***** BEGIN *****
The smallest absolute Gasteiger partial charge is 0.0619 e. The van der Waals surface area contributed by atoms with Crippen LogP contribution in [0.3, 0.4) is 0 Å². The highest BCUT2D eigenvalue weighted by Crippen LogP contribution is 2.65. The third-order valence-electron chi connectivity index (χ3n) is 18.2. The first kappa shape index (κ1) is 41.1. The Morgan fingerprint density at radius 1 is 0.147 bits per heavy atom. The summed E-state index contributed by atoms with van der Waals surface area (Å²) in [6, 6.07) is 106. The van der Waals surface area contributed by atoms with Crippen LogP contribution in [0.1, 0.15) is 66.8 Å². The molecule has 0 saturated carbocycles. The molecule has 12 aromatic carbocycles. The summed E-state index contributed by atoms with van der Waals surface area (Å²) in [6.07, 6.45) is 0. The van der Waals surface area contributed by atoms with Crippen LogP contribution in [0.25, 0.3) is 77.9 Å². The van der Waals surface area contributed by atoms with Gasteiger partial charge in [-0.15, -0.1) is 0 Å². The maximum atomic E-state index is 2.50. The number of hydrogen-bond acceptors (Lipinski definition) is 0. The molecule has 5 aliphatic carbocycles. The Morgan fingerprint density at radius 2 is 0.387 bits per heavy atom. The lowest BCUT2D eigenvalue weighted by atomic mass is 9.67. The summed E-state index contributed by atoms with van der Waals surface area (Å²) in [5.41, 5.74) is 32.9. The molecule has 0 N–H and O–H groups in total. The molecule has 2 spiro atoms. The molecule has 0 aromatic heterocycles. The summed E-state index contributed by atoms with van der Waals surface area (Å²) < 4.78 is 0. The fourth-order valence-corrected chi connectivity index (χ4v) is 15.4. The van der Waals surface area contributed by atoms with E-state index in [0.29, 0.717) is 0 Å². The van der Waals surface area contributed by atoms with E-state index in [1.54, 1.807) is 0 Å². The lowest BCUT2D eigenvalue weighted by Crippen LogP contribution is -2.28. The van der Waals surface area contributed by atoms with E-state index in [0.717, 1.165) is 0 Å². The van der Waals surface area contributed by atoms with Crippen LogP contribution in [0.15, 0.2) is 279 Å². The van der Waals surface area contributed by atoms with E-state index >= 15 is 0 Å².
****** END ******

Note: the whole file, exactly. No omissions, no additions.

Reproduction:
The smallest absolute Gasteiger partial charge is 0.0619 e. The van der Waals surface area contributed by atoms with Crippen LogP contribution in [0.3, 0.4) is 0 Å². The highest BCUT2D eigenvalue weighted by Crippen LogP contribution is 2.65. The third-order valence-electron chi connectivity index (χ3n) is 18.2. The first kappa shape index (κ1) is 41.1. The Morgan fingerprint density at radius 1 is 0.147 bits per heavy atom. The summed E-state index contributed by atoms with van der Waals surface area (Å²) in [6, 6.07) is 106. The van der Waals surface area contributed by atoms with Crippen LogP contribution in [0.1, 0.15) is 66.8 Å². The molecule has 0 saturated carbocycles. The molecule has 12 aromatic carbocycles. The summed E-state index contributed by atoms with van der Waals surface area (Å²) in [6.07, 6.45) is 0. The van der Waals surface area contributed by atoms with Crippen LogP contribution in [0.25, 0.3) is 77.9 Å². The van der Waals surface area contributed by atoms with Gasteiger partial charge in [-0.15, -0.1) is 0 Å². The maximum atomic E-state index is 2.50. The number of hydrogen-bond acceptors (Lipinski definition) is 0. The molecule has 5 aliphatic carbocycles. The Morgan fingerprint density at radius 2 is 0.387 bits per heavy atom. The lowest BCUT2D eigenvalue weighted by atomic mass is 9.67. The summed E-state index contributed by atoms with van der Waals surface area (Å²) in [5.41, 5.74) is 32.9. The molecule has 0 N–H and O–H groups in total. The molecule has 2 spiro atoms. The molecule has 0 aromatic heterocycles. The summed E-state index contributed by atoms with van der Waals surface area (Å²) < 4.78 is 0. The fourth-order valence-corrected chi connectivity index (χ4v) is 15.4. The van der Waals surface area contributed by atoms with E-state index in [0.29, 0.717) is 0 Å². The van der Waals surface area contributed by atoms with E-state index in [1.54, 1.807) is 0 Å². The lowest BCUT2D eigenvalue weighted by Crippen LogP contribution is -2.28. The van der Waals surface area contributed by atoms with E-state index in [0.717, 1.165) is 0 Å². The van der Waals surface area contributed by atoms with Crippen LogP contribution in [0.15, 0.2) is 279 Å². The van der Waals surface area contributed by atoms with E-state index >= 15 is 0 Å².